Approaches to Management



Management is tasks. Management is discipline. Management is also people.

Warming – up

Read the following definitions of management. Choose the one you like most. Explain your choice.

1. Management is the art and science of making appropriate choices.

2. Management is administration of business or public undertakings, comprising both an organizational skill, including the ability to delegate, and an entrepreneurial sense.

3. Management is the control and organizing of a business or other organization.

4. Management is making people do what you want them to do.

5. Management is getting work done through people.

6. Management is developing people through work.

Text 1

Read the text and Approaches to Management be ready to characterize the main approaches to management described in the text.

Approaches to Management

Effective management produces higher profits. Accordingly, managers have been highly motivated to understand the nature of their job and to improve their performance. Since the last half of the 19th century three theories of management have achieved popularity. These are the classical, the behavioral, and the quantitative approaches to management. Today, management combines features of all these in a balanced approach.

The central belief of the classical school of management is that by applying rational analysis to the production and management functions of business Approaches to Management, worker and equipment productivity can be increased, resulting in higher profits. This idea was first introduced around the turn of the century by F. Taylor in the USA and Henri Fayol in France, among others. Fayol divided the manager’s work into specific functions in the belief that this systematic breakdown of responsibilities would promote effectiveness. Taylor was interested in what is now called industrial engineering. His time-and-motion studies prepared the way for the mass production and assembly line system of today. The classical rational approach to management tended to ignore the human element. Taylor believed that higher Approaches to Management productivity permit higher wages and salaries. They made little allowance, however, for other human needs.

In the 1930s, there arose a new approach to management stressing the human factor in business. This approach became known as the behavioral, or human relations, school. Its adherents believed that an organization’s goals could be met only by first understanding and then consciously dealing with human needs and interactions. Great emphasis was placed on human motivation and on group dynamics. In some extreme expressions of this view, managers were expected to act as psychological counselors for their workers.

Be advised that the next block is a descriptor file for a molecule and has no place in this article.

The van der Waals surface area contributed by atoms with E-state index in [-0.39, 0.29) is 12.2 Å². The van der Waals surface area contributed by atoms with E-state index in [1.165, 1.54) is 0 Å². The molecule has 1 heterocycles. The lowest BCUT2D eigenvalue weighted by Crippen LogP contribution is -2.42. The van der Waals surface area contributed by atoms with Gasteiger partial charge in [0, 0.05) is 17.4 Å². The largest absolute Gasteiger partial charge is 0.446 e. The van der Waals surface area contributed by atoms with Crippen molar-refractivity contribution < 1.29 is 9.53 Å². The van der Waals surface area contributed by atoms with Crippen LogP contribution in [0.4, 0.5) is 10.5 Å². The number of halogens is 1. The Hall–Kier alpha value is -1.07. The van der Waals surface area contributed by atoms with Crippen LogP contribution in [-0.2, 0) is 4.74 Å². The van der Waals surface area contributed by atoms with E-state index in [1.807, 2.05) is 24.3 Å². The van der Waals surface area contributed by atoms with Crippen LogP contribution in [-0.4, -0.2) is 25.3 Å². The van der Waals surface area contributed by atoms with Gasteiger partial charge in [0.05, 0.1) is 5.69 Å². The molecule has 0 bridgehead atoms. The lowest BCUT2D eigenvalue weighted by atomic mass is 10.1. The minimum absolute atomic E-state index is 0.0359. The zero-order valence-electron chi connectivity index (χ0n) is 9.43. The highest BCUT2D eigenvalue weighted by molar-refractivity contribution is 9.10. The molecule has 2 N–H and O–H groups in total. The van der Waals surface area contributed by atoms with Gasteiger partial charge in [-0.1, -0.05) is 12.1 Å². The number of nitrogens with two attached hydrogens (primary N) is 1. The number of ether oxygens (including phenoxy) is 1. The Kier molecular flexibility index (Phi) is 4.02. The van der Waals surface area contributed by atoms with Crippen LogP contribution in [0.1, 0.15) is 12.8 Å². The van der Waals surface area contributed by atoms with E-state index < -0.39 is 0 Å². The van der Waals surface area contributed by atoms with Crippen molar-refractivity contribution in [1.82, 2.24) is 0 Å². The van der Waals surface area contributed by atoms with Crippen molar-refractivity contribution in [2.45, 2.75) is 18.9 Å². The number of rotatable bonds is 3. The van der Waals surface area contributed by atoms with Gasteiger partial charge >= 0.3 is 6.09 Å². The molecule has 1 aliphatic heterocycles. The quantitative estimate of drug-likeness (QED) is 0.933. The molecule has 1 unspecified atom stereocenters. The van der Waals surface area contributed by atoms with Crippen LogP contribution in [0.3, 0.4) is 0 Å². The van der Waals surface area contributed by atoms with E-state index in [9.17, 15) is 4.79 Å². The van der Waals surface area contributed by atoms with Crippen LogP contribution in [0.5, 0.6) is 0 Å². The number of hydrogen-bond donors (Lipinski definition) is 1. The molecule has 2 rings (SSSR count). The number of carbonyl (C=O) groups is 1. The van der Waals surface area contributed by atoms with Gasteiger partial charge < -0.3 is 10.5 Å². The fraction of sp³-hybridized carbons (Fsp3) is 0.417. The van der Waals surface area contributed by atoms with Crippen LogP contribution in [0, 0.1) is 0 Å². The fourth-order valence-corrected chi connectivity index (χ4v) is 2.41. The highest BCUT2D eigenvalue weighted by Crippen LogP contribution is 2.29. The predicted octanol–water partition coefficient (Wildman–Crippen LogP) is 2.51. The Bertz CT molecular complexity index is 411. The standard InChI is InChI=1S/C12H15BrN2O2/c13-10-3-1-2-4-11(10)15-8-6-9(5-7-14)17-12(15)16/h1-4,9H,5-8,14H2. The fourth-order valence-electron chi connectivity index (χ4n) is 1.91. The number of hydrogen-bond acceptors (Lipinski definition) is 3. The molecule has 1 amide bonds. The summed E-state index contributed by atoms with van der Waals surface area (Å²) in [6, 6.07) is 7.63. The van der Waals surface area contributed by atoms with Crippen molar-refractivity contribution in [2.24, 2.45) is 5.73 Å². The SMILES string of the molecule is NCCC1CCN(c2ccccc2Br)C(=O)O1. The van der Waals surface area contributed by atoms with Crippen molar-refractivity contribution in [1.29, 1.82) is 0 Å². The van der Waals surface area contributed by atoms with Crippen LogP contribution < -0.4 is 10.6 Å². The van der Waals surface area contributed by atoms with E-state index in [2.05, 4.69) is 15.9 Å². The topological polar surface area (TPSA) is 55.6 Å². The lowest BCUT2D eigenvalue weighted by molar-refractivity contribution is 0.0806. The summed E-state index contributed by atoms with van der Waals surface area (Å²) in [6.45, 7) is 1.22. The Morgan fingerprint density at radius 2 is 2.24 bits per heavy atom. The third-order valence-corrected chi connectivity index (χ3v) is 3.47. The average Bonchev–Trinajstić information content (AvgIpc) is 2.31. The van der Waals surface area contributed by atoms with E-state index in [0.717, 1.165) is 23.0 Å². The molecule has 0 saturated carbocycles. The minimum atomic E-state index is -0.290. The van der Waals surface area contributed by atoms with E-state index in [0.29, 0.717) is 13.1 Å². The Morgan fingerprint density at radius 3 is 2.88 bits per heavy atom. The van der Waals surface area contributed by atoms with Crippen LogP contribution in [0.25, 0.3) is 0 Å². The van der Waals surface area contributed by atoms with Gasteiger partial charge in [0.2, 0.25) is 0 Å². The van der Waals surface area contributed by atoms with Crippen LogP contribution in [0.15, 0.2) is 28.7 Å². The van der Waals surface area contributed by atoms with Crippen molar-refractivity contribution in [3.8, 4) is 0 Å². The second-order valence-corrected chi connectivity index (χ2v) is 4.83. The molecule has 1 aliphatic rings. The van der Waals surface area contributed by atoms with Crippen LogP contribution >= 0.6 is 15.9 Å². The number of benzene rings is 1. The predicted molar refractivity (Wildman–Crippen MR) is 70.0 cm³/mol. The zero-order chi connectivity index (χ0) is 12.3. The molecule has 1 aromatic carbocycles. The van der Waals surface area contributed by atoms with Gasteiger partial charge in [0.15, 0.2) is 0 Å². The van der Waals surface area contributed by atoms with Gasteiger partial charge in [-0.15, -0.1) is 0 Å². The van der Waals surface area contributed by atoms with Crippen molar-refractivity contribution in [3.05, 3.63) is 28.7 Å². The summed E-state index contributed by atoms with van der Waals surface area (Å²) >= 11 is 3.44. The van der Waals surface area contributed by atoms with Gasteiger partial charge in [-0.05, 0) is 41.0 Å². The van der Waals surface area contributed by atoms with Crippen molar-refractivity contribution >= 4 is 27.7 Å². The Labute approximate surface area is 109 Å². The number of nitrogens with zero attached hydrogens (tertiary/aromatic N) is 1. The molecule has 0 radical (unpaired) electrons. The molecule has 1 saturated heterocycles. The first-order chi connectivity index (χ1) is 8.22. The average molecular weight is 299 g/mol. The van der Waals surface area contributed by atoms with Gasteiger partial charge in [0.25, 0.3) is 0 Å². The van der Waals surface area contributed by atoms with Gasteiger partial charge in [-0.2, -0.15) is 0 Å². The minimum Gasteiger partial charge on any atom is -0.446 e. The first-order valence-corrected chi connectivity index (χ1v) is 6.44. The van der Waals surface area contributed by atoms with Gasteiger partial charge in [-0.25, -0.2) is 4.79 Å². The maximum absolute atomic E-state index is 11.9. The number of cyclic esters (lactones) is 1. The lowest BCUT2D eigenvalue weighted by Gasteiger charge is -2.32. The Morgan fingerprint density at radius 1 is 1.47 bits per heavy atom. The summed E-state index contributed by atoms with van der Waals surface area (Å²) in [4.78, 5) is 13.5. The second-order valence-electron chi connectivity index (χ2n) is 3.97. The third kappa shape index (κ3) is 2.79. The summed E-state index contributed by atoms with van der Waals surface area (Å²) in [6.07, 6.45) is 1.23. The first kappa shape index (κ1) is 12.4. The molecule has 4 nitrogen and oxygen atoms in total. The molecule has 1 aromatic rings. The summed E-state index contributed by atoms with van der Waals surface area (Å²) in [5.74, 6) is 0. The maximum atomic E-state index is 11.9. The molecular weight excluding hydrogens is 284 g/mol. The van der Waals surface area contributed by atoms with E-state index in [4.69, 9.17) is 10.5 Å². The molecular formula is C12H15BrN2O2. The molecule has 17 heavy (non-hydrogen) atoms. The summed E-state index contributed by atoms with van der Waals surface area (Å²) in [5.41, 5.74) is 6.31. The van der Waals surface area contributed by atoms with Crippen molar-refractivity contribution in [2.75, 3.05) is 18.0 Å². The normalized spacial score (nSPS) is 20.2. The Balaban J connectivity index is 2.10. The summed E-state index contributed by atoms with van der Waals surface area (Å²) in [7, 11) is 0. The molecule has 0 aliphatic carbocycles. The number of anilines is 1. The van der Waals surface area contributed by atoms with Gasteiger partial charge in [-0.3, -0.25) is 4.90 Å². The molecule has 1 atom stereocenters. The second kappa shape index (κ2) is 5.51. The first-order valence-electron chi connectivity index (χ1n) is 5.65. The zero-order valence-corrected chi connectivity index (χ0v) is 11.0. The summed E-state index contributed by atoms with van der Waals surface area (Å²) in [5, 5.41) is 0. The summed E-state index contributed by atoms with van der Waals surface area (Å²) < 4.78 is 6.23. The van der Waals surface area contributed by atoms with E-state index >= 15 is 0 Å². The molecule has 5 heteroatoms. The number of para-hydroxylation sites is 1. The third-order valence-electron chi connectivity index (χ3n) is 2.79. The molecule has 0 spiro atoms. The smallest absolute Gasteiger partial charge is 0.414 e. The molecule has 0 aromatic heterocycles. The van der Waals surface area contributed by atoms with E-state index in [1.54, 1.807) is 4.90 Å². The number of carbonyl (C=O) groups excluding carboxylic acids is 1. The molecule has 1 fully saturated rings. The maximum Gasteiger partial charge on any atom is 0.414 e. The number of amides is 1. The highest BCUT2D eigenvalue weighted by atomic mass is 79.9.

In the 1960s, another emphasis Approaches to Management in the study of management began to emerge. A quantitative approach stressing the use of numbers and derived largely from systems theory began to be applied to business management and its associated activities. Systems theory is a group of verbal and mathematical principles that describes how the related parts of a system may be organized. The approach allows the use of statistical studies of groups of workers, consumers or managers for making certain decisions. Mathematical models are often constructed to predict the results of alternative management actions. A new field of study, operational research, analyzes the methods by which Approaches to Management the business activities are carried out and proposes changes for increased efficiency. The difference between this kind of analysis and the classical approach is that the quantitative method emphasizes (a) the overall system in which work is being done and (b) statistical study of group operations rather than a close analysis of a particular worker or job.

The main effort among managers today is to take the best of these approaches and use each where it will do the most good. Some call this the contingency, or situational approach.

These various approaches to management, combined with intuitive Approaches to Management ability and with common sense and experience, help to make modern business management increasingly effective, humane, and flexible.

Tеxt 2

Read the text and be ready to answer the questions after the text.

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